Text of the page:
• Use a writer to record answers, to avoid the reduced output and simplistic language that often occurs in written testing if writing or spelling is difficult for these learners. The quality and complexity of the answers usually increases dramatically if the learner has the opportunity to demonstrate * their actual knowledge without the challenge of having to write it down.
  • If possible, extend the time available for the learner to demonstrate their knowledge. If other learners question why extra time is given, offer it to them as well – not many learners are willing to spend more time on a test unless they really need it.
  • If possible, administer the non-verbal-reasoning test, which can identify gifted visual-spatial learners and is considered more culturally fair than many other screening tools, as no reading is involved. It is available for purchase through the NZCER.
  • Where possible, use short-answer tests (e.g., ICAS competitions).

Learning disorders

For more-detailed information go to Inclusive Education (NZ).

ADHD (Attention Deficit Hyperactivity Disorder)

Characteristics:

  • excessive hyperactivity, inattention and impulsivity
  • poor ability to sustain attention, even when interested
  • diminished persistence on tasks that do not have immediate positive consequences
  • often shift from one uncompleted activity to another
  • impaired social judgements
  • more active, restless than many other children
  • often talk excessively
  • often interrupt or physically intrude on others (e.g., butt into games)
  • difficulty in adhering to rules and regulations
  • often lose things necessary for tasks or activities at home or at school
  • may appear inattentive to instructions and details
  • highly sensitive to criticism
  • problem behaviours exist across all education settings, but may be inconsistent
  • variability in task performance and time used to accomplish tasks

Bright children are often referred to psychologists (or paediatricians), as they exhibit behaviours commonly associated with ADHD (e.g., restlessness, impulsivity or daydreaming). However, almost all of these behaviours can be present in gifted learners, particularly 2E learners. Little attention has been given to the similarities and differences between these two groups, which increases the potential for misidentification in both areas –giftedness and ADHD. While it is possible to be ADHD and gifted, it is also possible to present as ADHD but actually just be gifted and bored … or misunderstood.

ADHD and children who are gifted

Webb, J. T. & Latimer, D. (1993).

Misdiagnosis, the recent trend in thinking about gifted children with ADHD. Edwards, K. (2009).

PDF, 151.89 KB

APD (Auditory Processing Disorder)

APD is a hearing disorder in which the ears process sound normally but the brain cannot always understand or ‘hear’.

Characteristics:

  • exhibit signs of hearing loss, especially when there are competing sounds in background
  • pass standard hearing tests conducted in quiet settings
  • may need instructions repeated, or may not respond appropriately to directions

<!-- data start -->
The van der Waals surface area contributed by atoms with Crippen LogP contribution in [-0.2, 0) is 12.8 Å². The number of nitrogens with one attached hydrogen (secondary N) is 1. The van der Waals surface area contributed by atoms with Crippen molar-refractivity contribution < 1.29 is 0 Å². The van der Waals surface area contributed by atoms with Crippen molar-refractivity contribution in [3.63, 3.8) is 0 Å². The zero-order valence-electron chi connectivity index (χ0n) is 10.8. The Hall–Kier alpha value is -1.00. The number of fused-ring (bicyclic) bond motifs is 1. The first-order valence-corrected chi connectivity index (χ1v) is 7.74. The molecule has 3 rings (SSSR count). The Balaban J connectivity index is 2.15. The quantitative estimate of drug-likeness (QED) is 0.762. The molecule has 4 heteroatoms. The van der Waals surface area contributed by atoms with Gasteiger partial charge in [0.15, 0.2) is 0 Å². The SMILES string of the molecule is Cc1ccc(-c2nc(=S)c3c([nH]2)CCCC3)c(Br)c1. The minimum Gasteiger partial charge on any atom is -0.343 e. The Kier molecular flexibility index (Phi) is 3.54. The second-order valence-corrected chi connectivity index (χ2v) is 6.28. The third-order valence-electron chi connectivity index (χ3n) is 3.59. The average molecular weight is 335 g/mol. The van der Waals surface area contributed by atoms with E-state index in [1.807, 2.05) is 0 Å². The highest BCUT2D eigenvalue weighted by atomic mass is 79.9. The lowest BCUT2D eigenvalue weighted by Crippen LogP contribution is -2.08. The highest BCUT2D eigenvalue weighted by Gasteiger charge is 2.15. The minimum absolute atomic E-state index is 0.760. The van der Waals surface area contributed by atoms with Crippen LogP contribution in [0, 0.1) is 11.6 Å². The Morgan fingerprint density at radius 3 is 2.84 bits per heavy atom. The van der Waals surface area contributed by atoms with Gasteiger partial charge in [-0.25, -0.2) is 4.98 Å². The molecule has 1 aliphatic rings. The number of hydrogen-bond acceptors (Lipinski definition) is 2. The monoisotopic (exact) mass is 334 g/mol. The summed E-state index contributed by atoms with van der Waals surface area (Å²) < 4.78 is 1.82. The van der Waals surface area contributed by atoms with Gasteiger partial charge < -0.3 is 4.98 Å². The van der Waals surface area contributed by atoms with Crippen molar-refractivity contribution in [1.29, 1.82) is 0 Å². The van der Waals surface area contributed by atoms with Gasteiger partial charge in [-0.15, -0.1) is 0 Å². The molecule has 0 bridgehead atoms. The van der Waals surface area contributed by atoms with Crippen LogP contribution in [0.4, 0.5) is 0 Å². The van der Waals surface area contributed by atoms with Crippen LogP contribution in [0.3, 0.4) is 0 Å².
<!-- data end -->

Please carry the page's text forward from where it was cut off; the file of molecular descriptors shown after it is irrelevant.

• find multiple verbal instructions challenging to remember and follow
  • may have difficulty following directions in the classroom

ASD (Autism Spectrum Disorder including Asperger Syndrome)

ASD includes Asperger Syndrome, which is a form of autism at the high-functioning end of the autism spectrum. People with Asperger Syndrome are of average (or higher) intelligence and generally have fewer problems with language, often speaking fluently, though their words can sometimes sound formal and ideas that are abstract, metaphorical or idiomatic may cause confusion and be taken literally. Unlike individuals with ‘classic’ autism, who often appear withdrawn and uninterested in the world around them, many people with Asperger Syndrome try hard to be sociable and do not dislike human contact. However, they still find it hard to understand non-verbal signals, including facial expressions.

Characteristics:

  • lifelong developmental disorder
  • poor social and communication skills
  • difficulties in using and understanding language and non-verbal communication
  • difficulties in social interactions
  • inflexible thinking
  • difficulty in making sense of the world

Dyscalculia (maths-related disabilities)

Characteristics:

  • learning disability involving maths skills
  • lifelong condition
  • normal or advanced language and other skills, often good visual memory
  • poor mental maths ability (e.g., money)
  • difficulty with maths processes
  • poor sense of direction, easily disoriented
  • difficulty with abstract concepts of time
  • makes common mistakes in working with numbers
  • may have difficulty learning musical concepts, keeping track of scores and players during games such as cards and board games
  • do better with big-screen calculators to check answers
  • do better if mathematical symbols (i.e., + - x ÷) are highlighted in colour (always the same colour) to help with recognition of the mathematical action required

Dysgraphia (written-work-related disabilities)

If you suspect a child has characteristics of dysgraphia, an assessment with a paediatric occupational therapist may be useful to gain individualised strategies.

Characteristics:

  • messy handwriting
  • wrong or alternative spellings
  • misplacing words
  • fatigue when writing (often has a tight pencil grip and white knuckles)
  • stress
  • difficulty with grammar and organising sentences

Dyslexia (reading and spelling disabilities)

Characteristics:

  • poor reading skills but high intelligence
  • poor spelling/writing skills but often creative
  • difficulty finishing assignments and exams within time limits
  • sometimes struggles to remember the right names for things (e.g., science terms)
  • finds memorising phone numbers and lists challenging
  • directions, reading maps are a mystery
  • thinks in pictures, often able to see the ‘big’ picture

Dyspraxia

Characteristics:

  • known as ‘clumsy child’ syndrome
  • neurologically based
  • difficulty with motor planning and functioning (i.e., has an idea/knows how to do an action, but execution of idea falls short)
  • finds planning sequences challenging
  • often has writing difficulties
  • often has coordination difficulties (e.g., learning to tie a shoelace when young, writing at high school level)